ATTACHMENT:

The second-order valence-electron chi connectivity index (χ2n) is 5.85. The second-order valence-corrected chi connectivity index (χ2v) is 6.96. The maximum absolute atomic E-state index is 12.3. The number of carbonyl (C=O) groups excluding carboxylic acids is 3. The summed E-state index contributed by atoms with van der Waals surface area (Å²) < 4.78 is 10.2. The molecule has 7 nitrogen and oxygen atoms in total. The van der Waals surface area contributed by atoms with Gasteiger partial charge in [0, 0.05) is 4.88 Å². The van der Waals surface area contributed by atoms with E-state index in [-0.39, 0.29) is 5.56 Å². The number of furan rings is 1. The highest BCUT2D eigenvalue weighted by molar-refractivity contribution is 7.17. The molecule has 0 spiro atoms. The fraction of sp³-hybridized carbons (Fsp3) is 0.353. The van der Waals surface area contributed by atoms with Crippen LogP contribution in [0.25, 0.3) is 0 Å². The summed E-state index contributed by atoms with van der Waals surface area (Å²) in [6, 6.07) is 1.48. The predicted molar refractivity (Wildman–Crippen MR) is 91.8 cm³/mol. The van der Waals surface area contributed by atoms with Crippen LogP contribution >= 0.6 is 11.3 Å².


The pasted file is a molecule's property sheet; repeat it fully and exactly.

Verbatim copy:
The second-order valence-electron chi connectivity index (χ2n) is 5.85. The second-order valence-corrected chi connectivity index (χ2v) is 6.96. The maximum absolute atomic E-state index is 12.3. The number of carbonyl (C=O) groups excluding carboxylic acids is 3. The summed E-state index contributed by atoms with van der Waals surface area (Å²) < 4.78 is 10.2. The molecule has 7 nitrogen and oxygen atoms in total. The van der Waals surface area contributed by atoms with Gasteiger partial charge in [0, 0.05) is 4.88 Å². The van der Waals surface area contributed by atoms with E-state index in [-0.39, 0.29) is 5.56 Å². The number of furan rings is 1. The highest BCUT2D eigenvalue weighted by molar-refractivity contribution is 7.17. The molecule has 0 spiro atoms. The fraction of sp³-hybridized carbons (Fsp3) is 0.353. The van der Waals surface area contributed by atoms with Crippen LogP contribution in [0.25, 0.3) is 0 Å². The summed E-state index contributed by atoms with van der Waals surface area (Å²) in [6, 6.07) is 1.48. The predicted molar refractivity (Wildman–Crippen MR) is 91.8 cm³/mol. The van der Waals surface area contributed by atoms with Crippen LogP contribution >= 0.6 is 11.3 Å².